Although listed in Appendix II, the CITES Conference of Parties have agreed to deem the species as Appendix I


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Data related to Chaetophractus nationi at Wikispecies

Gardner, A.L. (2005). "Order Cingulata". In Wilson, D.E.; Reeder, D.M (eds.). Mammal Species of the World: A Taxonomic and Geographic Reference (3rd ed.). Johns Hopkins University Press. p. 96. ISBN 978-0-8018-8221-0. OCLC 62265494.
IUCN SSC Anteater, Sloth and Armadillo Specialist Group (2017) [amended version of 2016 assessment]. "Chaetophractus vellerosus". IUCN Red List of Threatened Species. 2017: e.T89604632A119877197. Retrieved 13 February 2020.
"Appendices | CITES". Retrieved 2022-01-14.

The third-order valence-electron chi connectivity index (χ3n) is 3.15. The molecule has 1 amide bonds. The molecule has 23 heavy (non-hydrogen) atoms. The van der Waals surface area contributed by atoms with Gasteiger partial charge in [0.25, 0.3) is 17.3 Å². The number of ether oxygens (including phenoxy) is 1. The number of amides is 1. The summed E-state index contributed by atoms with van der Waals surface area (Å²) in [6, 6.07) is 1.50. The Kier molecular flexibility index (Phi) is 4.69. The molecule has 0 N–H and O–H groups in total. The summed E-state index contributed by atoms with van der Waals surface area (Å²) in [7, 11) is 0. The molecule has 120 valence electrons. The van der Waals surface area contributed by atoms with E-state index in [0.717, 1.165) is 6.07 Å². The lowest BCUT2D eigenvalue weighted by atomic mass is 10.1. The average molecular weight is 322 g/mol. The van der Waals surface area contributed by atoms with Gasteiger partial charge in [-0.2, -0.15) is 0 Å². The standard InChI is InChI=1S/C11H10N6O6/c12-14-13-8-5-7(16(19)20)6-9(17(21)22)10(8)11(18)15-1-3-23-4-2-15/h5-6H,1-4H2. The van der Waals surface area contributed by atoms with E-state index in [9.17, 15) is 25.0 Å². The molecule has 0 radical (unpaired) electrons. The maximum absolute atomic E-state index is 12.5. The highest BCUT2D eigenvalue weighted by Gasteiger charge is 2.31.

Nixon, Joshua (1995). "Hairy Armadillos". Genus Chaetophractus. Retrieved November 27, 2016.
Frostic, Anna (2002). "Animal Diversity Web ADW". Chaetophractus nationi: Andean hairy armadillo. Retrieved November 27, 2016.
Vitali & Muir, Liana & Lucie (April 9, 2009). "Andean hairy armadillo (Chaetophractus nationi)". Wildscreen Arkive. Archived from the original on 2014-03-03. Retrieved December 3, 2013.
Valverde, Guido. "Andean hairy armadillo". Andean hairy armadillo picutes and facts. Retrieved November 20, 2016.[permanent dead link]
Feldhamer, George; Drickamer, Lee; Vessey, Stephen; Merritt, Joseph; Krajewski, Carey (2015). Mammalogy: adaption, diversity, ecology. Baltimore, Maryland: Johns Hopkins University Press. pp. 346–347. ISBN 978-1421415888.
Clark, Laura (March 2, 2015). "SmartNews Keeping you current: How Armadillos can spread leprosy". Retrieved November 30, 2016.
Abba, Agustin; Cassini, Guillermo; Valverde, Guido; Tilak, Marie-Ka; Vizcino, Sergio; Superina, Mariella & Delsuc, Frederic (2015). "Systematics of hairy armadillos and the taxonomic status of the Andean hairy armadillo (Chaetophractus nationi)". Journal of Mammalogy. 96. doi:10.1093/jmammal/gyv082.
Smith, Maya (April 23, 2013). "Endangered Species: Andean Hairy Armadillo". Prezi. Retrieved November 22, 2016.